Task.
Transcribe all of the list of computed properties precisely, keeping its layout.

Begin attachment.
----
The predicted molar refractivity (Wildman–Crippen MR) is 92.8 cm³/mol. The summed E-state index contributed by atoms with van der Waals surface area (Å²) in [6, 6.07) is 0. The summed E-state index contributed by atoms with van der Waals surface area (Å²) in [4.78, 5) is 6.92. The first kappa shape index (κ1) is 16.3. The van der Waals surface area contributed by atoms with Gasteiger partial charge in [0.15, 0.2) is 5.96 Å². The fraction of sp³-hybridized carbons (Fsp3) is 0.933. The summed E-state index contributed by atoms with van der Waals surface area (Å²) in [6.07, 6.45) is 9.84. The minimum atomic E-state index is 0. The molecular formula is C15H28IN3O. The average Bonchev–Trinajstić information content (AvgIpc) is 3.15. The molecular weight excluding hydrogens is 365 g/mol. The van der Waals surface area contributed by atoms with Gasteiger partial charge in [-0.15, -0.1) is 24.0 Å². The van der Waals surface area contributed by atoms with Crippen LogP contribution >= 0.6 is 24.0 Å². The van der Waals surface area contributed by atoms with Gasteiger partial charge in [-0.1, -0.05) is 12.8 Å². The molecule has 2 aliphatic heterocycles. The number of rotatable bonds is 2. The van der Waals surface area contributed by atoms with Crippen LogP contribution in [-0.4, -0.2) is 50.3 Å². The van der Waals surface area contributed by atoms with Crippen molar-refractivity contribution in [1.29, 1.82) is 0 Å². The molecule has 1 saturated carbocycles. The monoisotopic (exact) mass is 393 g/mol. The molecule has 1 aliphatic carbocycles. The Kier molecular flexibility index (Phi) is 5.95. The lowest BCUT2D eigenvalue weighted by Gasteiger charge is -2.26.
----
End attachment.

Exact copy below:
The predicted molar refractivity (Wildman–Crippen MR) is 92.8 cm³/mol. The summed E-state index contributed by atoms with van der Waals surface area (Å²) in [6, 6.07) is 0. The summed E-state index contributed by atoms with van der Waals surface area (Å²) in [4.78, 5) is 6.92. The first kappa shape index (κ1) is 16.3. The van der Waals surface area contributed by atoms with Gasteiger partial charge in [0.15, 0.2) is 5.96 Å². The fraction of sp³-hybridized carbons (Fsp3) is 0.933. The summed E-state index contributed by atoms with van der Waals surface area (Å²) in [6.07, 6.45) is 9.84. The minimum atomic E-state index is 0. The molecular formula is C15H28IN3O. The average Bonchev–Trinajstić information content (AvgIpc) is 3.15. The molecular weight excluding hydrogens is 365 g/mol. The van der Waals surface area contributed by atoms with Gasteiger partial charge in [-0.15, -0.1) is 24.0 Å². The van der Waals surface area contributed by atoms with Crippen LogP contribution >= 0.6 is 24.0 Å². The van der Waals surface area contributed by atoms with Gasteiger partial charge in [-0.1, -0.05) is 12.8 Å². The molecule has 2 aliphatic heterocycles. The number of rotatable bonds is 2. The van der Waals surface area contributed by atoms with Crippen LogP contribution in [-0.4, -0.2) is 50.3 Å². The van der Waals surface area contributed by atoms with Crippen molar-refractivity contribution in [1.29, 1.82) is 0 Å². The molecule has 1 saturated carbocycles. The monoisotopic (exact) mass is 393 g/mol. The molecule has 1 aliphatic carbocycles. The Kier molecular flexibility index (Phi) is 5.95. The lowest BCUT2D eigenvalue weighted by Gasteiger charge is -2.26.